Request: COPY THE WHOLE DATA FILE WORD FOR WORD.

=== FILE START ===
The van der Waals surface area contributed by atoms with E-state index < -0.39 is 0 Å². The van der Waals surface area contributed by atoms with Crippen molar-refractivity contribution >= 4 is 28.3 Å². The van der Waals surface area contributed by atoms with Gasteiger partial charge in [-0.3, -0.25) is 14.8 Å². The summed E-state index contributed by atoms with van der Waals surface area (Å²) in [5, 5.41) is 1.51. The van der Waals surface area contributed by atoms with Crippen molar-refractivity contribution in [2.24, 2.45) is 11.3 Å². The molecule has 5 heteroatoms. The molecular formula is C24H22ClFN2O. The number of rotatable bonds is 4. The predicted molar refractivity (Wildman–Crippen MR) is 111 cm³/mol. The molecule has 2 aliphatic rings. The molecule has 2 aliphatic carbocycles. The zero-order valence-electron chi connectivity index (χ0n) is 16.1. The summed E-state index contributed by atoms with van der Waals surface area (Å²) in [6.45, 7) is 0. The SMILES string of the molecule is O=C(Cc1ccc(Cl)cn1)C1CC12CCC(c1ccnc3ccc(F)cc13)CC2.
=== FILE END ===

The van der Waals surface area contributed by atoms with E-state index < -0.39 is 0 Å². The van der Waals surface area contributed by atoms with Crippen molar-refractivity contribution >= 4 is 28.3 Å². The van der Waals surface area contributed by atoms with Gasteiger partial charge in [-0.3, -0.25) is 14.8 Å². The summed E-state index contributed by atoms with van der Waals surface area (Å²) in [5, 5.41) is 1.51. The van der Waals surface area contributed by atoms with Crippen molar-refractivity contribution in [2.24, 2.45) is 11.3 Å². The molecule has 5 heteroatoms. The molecular formula is C24H22ClFN2O. The number of rotatable bonds is 4. The predicted molar refractivity (Wildman–Crippen MR) is 111 cm³/mol. The molecule has 2 aliphatic rings. The molecule has 2 aliphatic carbocycles. The zero-order valence-electron chi connectivity index (χ0n) is 16.1. The summed E-state index contributed by atoms with van der Waals surface area (Å²) in [6.45, 7) is 0. The SMILES string of the molecule is O=C(Cc1ccc(Cl)cn1)C1CC12CCC(c1ccnc3ccc(F)cc13)CC2.